16. actinide-based complete-fusion reactions: Topics by E-print Network

    Broader source: All U.S. Department of Energy (DOE) Office Webpages (Extended Search)

    After an introduction to the controversial problem of Low Energy Nuclear Reactions (LENR) catalyzed by neutrons on metallic hydride surfaces we present the results of an...

  17. Thermal properties of light nuclei from 12 fusion-evaporation reactions2

    E-Print Network [OSTI]

    Paris-Sud XI, Université de

    this theory the detailed output of a generic nuclear reaction is41 uniquely predicted under the knowledge applications of nuclear44 physics, from nucleosynthesis calculations to reactor science. Its direct measurement in the second paper of the series.33 PACS numbers: 25.70.z, 24.60.Dr, 27.30.+t, 24.10.Pa34 NUCLEAR REACTIONS 12C

  18. Isospin Dependence of Incomplete Fusion Reactions at 25 MeV/Nucleon

    SciTech Connect (OSTI)

    Amorini, F.; Agodi, C.; Alba, R.; Anzalone, A.; Coniglione, R.; Di Pietro, A.; Figuera, P.; Maiolino, C.; Santonocito, D.; Sapienza, P. [INFN Laboratori Nazionali del Sud, via Santa Sofia 44, Catania (Italy); Cardella, G.; Papa, M.; De Filippo, E.; Pagano, A.; Pirrone, S.; Verde, G. [INFN, Sezione di Catania, Via Santa Sofia 64, Catania (Italy); Giuliani, G. [Department of Physics and Astronomy Catania University, Via Santa Sofia 64, Catania (Italy); Berceanu, I.; Pop, A. [National Institute for Physics and Nuclear Engineering 'Horia Hulubei', Bucharest (Romania); Cavallaro, S. [INFN Laboratori Nazionali del Sud, via Santa Sofia 44, Catania (Italy); Department of Physics and Astronomy Catania University, Via Santa Sofia 64, Catania (Italy)] (and others)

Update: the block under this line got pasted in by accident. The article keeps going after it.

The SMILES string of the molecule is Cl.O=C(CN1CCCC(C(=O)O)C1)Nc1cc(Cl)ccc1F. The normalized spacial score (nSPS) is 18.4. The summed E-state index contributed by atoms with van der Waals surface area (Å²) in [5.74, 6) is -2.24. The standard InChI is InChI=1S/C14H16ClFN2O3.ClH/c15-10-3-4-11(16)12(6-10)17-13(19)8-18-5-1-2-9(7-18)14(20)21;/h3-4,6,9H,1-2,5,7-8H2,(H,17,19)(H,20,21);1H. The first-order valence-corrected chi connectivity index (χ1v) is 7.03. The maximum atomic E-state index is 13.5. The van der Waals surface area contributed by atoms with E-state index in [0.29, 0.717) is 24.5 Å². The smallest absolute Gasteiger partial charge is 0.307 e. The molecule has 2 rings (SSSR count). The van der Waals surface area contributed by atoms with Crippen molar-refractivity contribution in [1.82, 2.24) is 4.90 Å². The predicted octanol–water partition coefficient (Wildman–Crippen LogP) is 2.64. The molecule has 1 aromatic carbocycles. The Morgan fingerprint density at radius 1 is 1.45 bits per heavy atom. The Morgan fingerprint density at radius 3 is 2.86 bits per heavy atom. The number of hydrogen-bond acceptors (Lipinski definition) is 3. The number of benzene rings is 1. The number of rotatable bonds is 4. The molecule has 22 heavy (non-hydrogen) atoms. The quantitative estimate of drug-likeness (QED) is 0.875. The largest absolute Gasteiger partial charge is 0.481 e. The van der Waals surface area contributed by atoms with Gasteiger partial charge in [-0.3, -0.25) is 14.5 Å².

2009-03-20T23:59:59.000Z

    {sup 40}Ca+{sup 40,48}Ca,{sup 46}Ti reactions at 25 MeV/nucleon have been studied using the 4{pi} CHIMERA detector. An isospin effect on the competition between fusionlike and binarylike reaction mechanisms has been observed. The probability of producing a heavy residue is lower in the case of N{approx_equal}Z colliding systems as compared to the case of reactions induced on the neutron rich {sup 48}Ca target. Predictions based on constrained molecular dynamics II calculations show that the competition between fusionlike and binary reactions in the selected centrality bins can constrain the parametrization of the symmetry energy and its density dependence in the nuclear equation of state.